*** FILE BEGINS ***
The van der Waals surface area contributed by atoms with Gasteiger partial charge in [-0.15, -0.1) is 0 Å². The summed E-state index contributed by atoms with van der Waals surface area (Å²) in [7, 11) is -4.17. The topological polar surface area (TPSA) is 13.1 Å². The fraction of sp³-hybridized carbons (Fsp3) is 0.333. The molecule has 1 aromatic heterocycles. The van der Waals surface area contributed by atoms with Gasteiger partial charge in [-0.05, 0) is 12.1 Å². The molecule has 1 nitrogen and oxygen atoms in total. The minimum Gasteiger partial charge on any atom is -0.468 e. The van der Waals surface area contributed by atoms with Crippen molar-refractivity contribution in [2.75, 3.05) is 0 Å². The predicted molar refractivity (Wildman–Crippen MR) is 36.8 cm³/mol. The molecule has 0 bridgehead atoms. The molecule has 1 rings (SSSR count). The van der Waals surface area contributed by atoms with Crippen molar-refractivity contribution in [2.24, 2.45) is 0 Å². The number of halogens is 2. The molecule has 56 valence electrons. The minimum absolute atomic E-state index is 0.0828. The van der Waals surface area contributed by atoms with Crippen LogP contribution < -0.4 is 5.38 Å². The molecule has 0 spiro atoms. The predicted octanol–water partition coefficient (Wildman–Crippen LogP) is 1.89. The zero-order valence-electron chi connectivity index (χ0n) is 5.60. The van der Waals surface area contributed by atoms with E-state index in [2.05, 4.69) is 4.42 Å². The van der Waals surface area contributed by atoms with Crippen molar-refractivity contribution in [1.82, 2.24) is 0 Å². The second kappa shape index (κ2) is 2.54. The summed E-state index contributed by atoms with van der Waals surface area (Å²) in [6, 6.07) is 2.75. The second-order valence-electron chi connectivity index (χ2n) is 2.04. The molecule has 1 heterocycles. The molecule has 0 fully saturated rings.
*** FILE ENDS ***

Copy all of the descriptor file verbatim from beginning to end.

The van der Waals surface area contributed by atoms with Gasteiger partial charge in [-0.15, -0.1) is 0 Å². The summed E-state index contributed by atoms with van der Waals surface area (Å²) in [7, 11) is -4.17. The topological polar surface area (TPSA) is 13.1 Å². The fraction of sp³-hybridized carbons (Fsp3) is 0.333. The molecule has 1 aromatic heterocycles. The van der Waals surface area contributed by atoms with Gasteiger partial charge in [-0.05, 0) is 12.1 Å². The molecule has 1 nitrogen and oxygen atoms in total. The minimum Gasteiger partial charge on any atom is -0.468 e. The van der Waals surface area contributed by atoms with Crippen molar-refractivity contribution in [2.75, 3.05) is 0 Å². The predicted molar refractivity (Wildman–Crippen MR) is 36.8 cm³/mol. The molecule has 0 bridgehead atoms. The molecule has 1 rings (SSSR count). The van der Waals surface area contributed by atoms with Crippen molar-refractivity contribution in [2.24, 2.45) is 0 Å². The number of halogens is 2. The molecule has 56 valence electrons. The minimum absolute atomic E-state index is 0.0828. The van der Waals surface area contributed by atoms with Crippen LogP contribution < -0.4 is 5.38 Å². The molecule has 0 spiro atoms. The predicted octanol–water partition coefficient (Wildman–Crippen LogP) is 1.89. The zero-order valence-electron chi connectivity index (χ0n) is 5.60. The van der Waals surface area contributed by atoms with E-state index in [2.05, 4.69) is 4.42 Å². The van der Waals surface area contributed by atoms with Crippen molar-refractivity contribution in [1.82, 2.24) is 0 Å². The second kappa shape index (κ2) is 2.54. The summed E-state index contributed by atoms with van der Waals surface area (Å²) in [6, 6.07) is 2.75. The second-order valence-electron chi connectivity index (χ2n) is 2.04. The molecule has 1 heterocycles. The molecule has 0 fully saturated rings.